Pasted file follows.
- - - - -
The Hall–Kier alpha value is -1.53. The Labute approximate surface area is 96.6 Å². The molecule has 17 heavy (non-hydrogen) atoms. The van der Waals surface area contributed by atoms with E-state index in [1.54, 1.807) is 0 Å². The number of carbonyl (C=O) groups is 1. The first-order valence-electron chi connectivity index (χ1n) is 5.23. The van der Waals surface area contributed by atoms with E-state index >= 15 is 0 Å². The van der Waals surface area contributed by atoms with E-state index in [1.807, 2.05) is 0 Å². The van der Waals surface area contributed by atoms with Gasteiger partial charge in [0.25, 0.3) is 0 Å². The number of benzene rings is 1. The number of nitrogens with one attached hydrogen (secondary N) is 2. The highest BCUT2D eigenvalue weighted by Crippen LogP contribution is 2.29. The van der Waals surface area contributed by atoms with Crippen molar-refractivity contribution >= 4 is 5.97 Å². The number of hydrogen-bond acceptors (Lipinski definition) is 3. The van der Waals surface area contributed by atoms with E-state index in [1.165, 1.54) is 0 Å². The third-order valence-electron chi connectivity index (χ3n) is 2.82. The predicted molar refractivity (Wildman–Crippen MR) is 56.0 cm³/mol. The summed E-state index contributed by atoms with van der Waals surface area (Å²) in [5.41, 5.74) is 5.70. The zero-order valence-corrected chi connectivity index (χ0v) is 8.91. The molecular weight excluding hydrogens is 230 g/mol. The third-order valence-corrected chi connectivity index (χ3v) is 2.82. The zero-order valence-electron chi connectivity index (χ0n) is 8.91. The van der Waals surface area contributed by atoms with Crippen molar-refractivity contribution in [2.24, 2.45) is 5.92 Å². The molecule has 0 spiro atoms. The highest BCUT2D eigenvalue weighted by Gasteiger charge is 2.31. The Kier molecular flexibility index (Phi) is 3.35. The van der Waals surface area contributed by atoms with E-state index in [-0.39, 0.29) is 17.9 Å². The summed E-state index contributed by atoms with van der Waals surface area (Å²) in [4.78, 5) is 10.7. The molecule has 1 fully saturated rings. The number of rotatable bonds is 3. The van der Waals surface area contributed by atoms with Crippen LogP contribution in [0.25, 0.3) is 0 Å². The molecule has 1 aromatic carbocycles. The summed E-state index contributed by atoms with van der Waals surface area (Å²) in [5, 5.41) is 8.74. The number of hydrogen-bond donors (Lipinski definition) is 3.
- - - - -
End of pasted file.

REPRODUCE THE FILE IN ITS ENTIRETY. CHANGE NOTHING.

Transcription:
The Hall–Kier alpha value is -1.53. The Labute approximate surface area is 96.6 Å². The molecule has 17 heavy (non-hydrogen) atoms. The van der Waals surface area contributed by atoms with E-state index in [1.54, 1.807) is 0 Å². The number of carbonyl (C=O) groups is 1. The first-order valence-electron chi connectivity index (χ1n) is 5.23. The van der Waals surface area contributed by atoms with E-state index >= 15 is 0 Å². The van der Waals surface area contributed by atoms with E-state index in [1.807, 2.05) is 0 Å². The van der Waals surface area contributed by atoms with Gasteiger partial charge in [0.25, 0.3) is 0 Å². The number of benzene rings is 1. The number of nitrogens with one attached hydrogen (secondary N) is 2. The highest BCUT2D eigenvalue weighted by Crippen LogP contribution is 2.29. The van der Waals surface area contributed by atoms with Crippen molar-refractivity contribution >= 4 is 5.97 Å². The number of hydrogen-bond acceptors (Lipinski definition) is 3. The van der Waals surface area contributed by atoms with E-state index in [1.165, 1.54) is 0 Å². The third-order valence-electron chi connectivity index (χ3n) is 2.82. The predicted molar refractivity (Wildman–Crippen MR) is 56.0 cm³/mol. The summed E-state index contributed by atoms with van der Waals surface area (Å²) in [5.41, 5.74) is 5.70. The zero-order valence-corrected chi connectivity index (χ0v) is 8.91. The molecular weight excluding hydrogens is 230 g/mol. The third-order valence-corrected chi connectivity index (χ3v) is 2.82. The zero-order valence-electron chi connectivity index (χ0n) is 8.91. The van der Waals surface area contributed by atoms with Crippen molar-refractivity contribution in [2.24, 2.45) is 5.92 Å². The molecule has 0 spiro atoms. The highest BCUT2D eigenvalue weighted by Gasteiger charge is 2.31. The Kier molecular flexibility index (Phi) is 3.35. The van der Waals surface area contributed by atoms with E-state index in [-0.39, 0.29) is 17.9 Å². The summed E-state index contributed by atoms with van der Waals surface area (Å²) in [4.78, 5) is 10.7. The molecule has 1 fully saturated rings. The number of rotatable bonds is 3. The van der Waals surface area contributed by atoms with Crippen LogP contribution in [0.25, 0.3) is 0 Å². The molecule has 1 aromatic carbocycles. The summed E-state index contributed by atoms with van der Waals surface area (Å²) in [5, 5.41) is 8.74. The number of hydrogen-bond donors (Lipinski definition) is 3.